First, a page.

The I-Ching-It’s Perfect Layer for my Fall Wardrobe! October in the NorthWest fells like a little bit of both fall & winter….crisp mornings paired with beautiful warm days. It won’t be long til we’re yearning for warmer winter fabrics…but for now…give me some layers in those favorite fall colors and fabrics to make the transition.
The I-Ching Pattern is perfect for some dramatic color blocking or all one color of cozy fabric to live in. Vest? Shirt? Jacket? There are lots of choices. Maybe extending it for a 3/4 length version! I’m sewing them up for my own wardrobe, here are some ideas to explore.
COLOR/FABRIC-Aren’t these always at the top of the list?!? This is the year to use those saved treasures and create a special holiday jacket…or a morning layer you’ll slide into everyday. The combo of stenciled linens and silk organza below is one I am excited about.
Color Blocking- Is a bold way to influence the way a silhouette appears. This piece, with the dark blue linen combined with a layered (commercial) cut out denim design was fun to create. Notice how the selvedge (from the blue piece) was saved and applied as a trim along various edges for accent…including in the tuck in the collar. Shapes from the denim were cut out and used as appliques on one sleeve and at the back of the neck.
START with a STENCIL- The Trigrams Stencil includes the 8 basic trigrams in several sizes and the meanings of those ancient images are referenced in the I-Ching Pattern. Starting off printing them in various ways is giving can influence your project going forward. Here are some examples of the stencil printed on various fabrics in lights, darks and metallic Jacquard Fabric Paints.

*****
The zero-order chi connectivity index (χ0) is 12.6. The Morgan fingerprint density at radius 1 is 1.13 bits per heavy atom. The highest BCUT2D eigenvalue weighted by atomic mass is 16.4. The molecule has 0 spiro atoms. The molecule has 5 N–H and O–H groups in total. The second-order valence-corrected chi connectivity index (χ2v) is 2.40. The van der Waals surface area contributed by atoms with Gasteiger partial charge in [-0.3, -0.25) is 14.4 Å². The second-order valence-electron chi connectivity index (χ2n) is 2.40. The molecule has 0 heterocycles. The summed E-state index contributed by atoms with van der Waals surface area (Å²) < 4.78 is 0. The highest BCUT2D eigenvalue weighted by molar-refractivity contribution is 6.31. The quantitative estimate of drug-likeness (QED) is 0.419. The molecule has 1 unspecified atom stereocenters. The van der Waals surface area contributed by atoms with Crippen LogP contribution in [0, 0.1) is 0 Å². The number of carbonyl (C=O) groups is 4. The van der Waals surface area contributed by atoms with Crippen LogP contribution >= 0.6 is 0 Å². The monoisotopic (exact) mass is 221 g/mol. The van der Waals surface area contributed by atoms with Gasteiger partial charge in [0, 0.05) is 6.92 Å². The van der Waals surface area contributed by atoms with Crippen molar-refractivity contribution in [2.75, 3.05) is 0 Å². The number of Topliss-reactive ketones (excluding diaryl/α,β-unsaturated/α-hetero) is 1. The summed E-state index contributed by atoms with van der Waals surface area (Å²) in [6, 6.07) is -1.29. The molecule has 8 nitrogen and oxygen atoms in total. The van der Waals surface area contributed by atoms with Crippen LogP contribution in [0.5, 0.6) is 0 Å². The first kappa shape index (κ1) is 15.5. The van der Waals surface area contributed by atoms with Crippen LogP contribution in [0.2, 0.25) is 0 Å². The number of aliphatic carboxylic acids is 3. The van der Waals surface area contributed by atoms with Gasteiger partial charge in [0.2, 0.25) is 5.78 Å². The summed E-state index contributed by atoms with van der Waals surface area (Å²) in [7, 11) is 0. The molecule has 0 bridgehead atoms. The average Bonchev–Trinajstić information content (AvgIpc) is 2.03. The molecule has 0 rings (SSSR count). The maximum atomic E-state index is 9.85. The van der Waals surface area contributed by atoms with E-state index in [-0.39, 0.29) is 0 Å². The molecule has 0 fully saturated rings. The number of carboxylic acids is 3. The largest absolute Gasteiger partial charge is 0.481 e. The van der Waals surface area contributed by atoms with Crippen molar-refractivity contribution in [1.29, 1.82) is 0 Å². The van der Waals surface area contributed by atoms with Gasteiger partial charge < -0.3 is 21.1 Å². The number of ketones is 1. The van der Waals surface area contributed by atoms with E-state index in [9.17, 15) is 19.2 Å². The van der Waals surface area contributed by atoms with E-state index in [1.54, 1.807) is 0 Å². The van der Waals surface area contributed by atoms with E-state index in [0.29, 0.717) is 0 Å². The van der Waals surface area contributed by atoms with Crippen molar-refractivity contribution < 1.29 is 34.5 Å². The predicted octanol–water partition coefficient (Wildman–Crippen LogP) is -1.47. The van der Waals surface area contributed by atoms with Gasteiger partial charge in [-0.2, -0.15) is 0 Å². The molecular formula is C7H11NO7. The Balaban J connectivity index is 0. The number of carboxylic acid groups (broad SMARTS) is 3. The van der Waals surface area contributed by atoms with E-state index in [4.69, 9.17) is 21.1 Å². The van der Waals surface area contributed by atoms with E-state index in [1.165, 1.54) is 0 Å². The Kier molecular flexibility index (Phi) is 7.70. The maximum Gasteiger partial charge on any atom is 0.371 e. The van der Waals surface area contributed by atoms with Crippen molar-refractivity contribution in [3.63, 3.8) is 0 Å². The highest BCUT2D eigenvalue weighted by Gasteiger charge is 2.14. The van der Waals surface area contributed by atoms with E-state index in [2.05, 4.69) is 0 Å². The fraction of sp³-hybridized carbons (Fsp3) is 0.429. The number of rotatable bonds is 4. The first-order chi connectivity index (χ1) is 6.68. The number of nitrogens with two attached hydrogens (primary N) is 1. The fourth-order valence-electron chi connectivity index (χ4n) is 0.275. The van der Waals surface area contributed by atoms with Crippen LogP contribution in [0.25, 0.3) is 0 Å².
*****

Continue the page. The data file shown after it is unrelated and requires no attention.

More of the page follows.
This stencil really lends itself to an all-over design or just a few well-placed images. They would look great stenciled over buttonholes too! Remember, any printing you do in the area of the buttonhole, visually becomes part of the closure. It is a good way to create a bigger, more noticeable shape, even if the buttons or ties are small.
START with Play: I encourage you to start by printing, stitched and playing with some fabric collaged to explore your design ideas with the Trigram Stencil.
Marta Marthas created the printed stitched collage piece (BELOW) in a combo of knits and wovens. The stitching gives it such nice definition!
Striped Borders (above) was printed with the Trigram Stencil too. The silk organza collar above was cut with a 1/4” seam allowance (instead of the 1/2” seam allowance for a sewn one). After the printed the edge of the organza dried, I trimmed the raw edge to finish. The paint will hold the edge. I love the way the flat cut edge looks!
MORE STITCHING, STITCHING, STITCHING….Hand-stitching just makes everything more personal. It is a beautiful reminder that we are at the other end of the needle, bringing a piece into being. It feels like the perfect accent, in black thread, for this linen I-Ching in neutrals. I used it to highlight the tucks and seams that make the pattern unique. Check out the pattern for some variations on creating the collar. A folded, fabric piece was added at the back of the neck on this garment.
Knotted Ties are the closures for the garment, and I am working up a shirt now with some favorite buttons too. The linen one has torn silk organza strips. The stripped denim Vest version has printed cotton tape (which was also used for surface design on the vest. The color-blocked, collage Jacket has mud-cloth silk ties…which were flattened with a steam iron to fit the look of the garment. Frogs, special buttons and shaped buttonholes would be great details for this garment too.
Looking forward to making my next I-Ching Jacket:
It will be a reversible one using this bold cotton Kantha cloth!